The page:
The first building was built in 1609, same place, on a lot assigned by Garay when founding the city. The construction of the current building began in 1725 under the direction of Giovanni Andrea Bianchi. The work ended in 1751. The clock was placed in the tower by Genoese watchmaker Andrea Baccigalupo. The building shows two plants, eleven arcades in each level and a central tower. Along the years, the Cabildo suffered successive architectural modifications: in 1879 Pedro Benoît gave an Italian touch to the facade when adding a third body to the tower (afterwards demolished); in 1889, when Avenida de Mayo was to be opened, three arches of the north sector were demolished. In 1931, the design of Diagonal Sur eliminated three arches of the opposite sector.

In 1940, architect Mario Buschiazzo (Jr) minutely restored it, trying to respect original figure. In 1960, architect Alejandro Bustillo enlarged it, giving place to the current patio, with access from Avenida de Mayo and also from Hipólito Yrigoyen.

This building is currently a Museum of the Cabildo and of the Revoluciòn de Mayo, where guided are offered.

3. City Hall

Bolívar 1

Buenos Aires City Hall is located opposite to the Cabildo (government’s cradle in the colonial century and currently a museum). This is one of the buildings that borders the historical Plaza de Mayo square. Today, it is the seat of Buenos Aires city government. It was formerly the site of the Municipal Intendence. It was built between 1891 and 1902 by the architect Juan Cagnoni. The plot was donated to the General José de San Martín for his military conquests.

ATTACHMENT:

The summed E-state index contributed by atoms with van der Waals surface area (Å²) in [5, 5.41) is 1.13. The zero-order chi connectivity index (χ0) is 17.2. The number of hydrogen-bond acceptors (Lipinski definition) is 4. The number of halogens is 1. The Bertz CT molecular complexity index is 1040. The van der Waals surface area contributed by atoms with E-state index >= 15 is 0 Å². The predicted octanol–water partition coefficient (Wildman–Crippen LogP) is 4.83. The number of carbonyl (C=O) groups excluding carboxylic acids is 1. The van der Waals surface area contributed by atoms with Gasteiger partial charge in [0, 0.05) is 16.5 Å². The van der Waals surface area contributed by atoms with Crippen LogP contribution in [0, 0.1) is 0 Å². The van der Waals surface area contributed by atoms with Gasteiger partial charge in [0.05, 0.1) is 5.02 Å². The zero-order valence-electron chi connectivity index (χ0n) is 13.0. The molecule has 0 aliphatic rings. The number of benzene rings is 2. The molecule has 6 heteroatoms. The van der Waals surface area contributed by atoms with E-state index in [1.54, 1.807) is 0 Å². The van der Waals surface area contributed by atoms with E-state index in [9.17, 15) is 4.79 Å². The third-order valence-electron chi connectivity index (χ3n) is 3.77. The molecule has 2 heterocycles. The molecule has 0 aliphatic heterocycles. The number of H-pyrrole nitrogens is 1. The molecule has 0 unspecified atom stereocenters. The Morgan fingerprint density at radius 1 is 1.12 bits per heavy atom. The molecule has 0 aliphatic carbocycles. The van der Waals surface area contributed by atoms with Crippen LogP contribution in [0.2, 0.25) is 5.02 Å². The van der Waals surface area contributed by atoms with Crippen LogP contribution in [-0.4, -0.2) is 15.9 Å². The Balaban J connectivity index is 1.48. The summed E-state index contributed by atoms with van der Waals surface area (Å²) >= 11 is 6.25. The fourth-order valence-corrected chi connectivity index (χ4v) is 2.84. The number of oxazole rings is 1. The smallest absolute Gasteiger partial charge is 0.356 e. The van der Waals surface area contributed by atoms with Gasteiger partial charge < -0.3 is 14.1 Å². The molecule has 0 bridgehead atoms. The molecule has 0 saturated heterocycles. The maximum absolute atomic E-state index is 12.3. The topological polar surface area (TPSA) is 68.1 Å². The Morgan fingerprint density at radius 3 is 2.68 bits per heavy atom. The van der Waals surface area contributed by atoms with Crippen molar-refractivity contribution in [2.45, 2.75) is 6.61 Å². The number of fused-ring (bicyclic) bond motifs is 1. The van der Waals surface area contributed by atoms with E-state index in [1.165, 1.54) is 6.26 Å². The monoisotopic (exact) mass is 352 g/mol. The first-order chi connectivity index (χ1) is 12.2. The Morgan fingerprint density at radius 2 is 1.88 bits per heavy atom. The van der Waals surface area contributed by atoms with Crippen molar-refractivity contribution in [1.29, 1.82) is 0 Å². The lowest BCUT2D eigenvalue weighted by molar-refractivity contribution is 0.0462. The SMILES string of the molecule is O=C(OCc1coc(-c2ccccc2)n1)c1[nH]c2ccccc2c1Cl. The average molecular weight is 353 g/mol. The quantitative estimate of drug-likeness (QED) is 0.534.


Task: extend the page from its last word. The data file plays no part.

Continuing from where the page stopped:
When inaugurated, the building dome showed a needle longer than the current one, but it had to be demolished. The French academicist style with Italian elements combine mansard roofs, like many of the buildings on Av. de Mayo avenue.

4. Government House or Pink House

Balcarce 50

The headquarters of the Executive Power, located in the place where Garay constructed the Fort of Buenos Aires. Through history, it has been frequently remodelled. The current Pink House consists of two buildings, separated by a narrow alley: one was the government's headquarters and the other one, the Palacio de Correos. Both were similar, but not identical. In 1884, Italian architect Tamburini was requested to unite both buildings. The challenge was solved by a central arch which served as a nexus and it became the main access to Plaza de Mayo. Reformations continued for several years, always following blueprints. The facade was built on Avenida Rivadavia altogether with the esplanade (today ceremonial access), the other facade on Paseo Colon and the interiors: the Hall of Honor, the Salon Blanco (currently holding a magnificent glass chandelier from Azzaretto’s in Milan), the big perrons of Carrara marble (one is denominated Italia) and the Patio de las Palmeras, following the style of Renaiscense Italian Palaces. The group is eclectic and rather inharmonic because of the lack of symmetry presented on Balcarce Street, while the north wing stresses the celebrated balcony, a" loggia" of Florentine reminiscences. President Domingo Sarmiento was responsible for the pink painting. He wanted to symbolize the union of the political sectors (the red one, distinctive color for federal party, and the white one for unitary party).

The building, in its current location, has always been the national government's headquarters, from the Primera Junta of 1810. The balcony of the north wing witnessed countless political, social, sport and film events.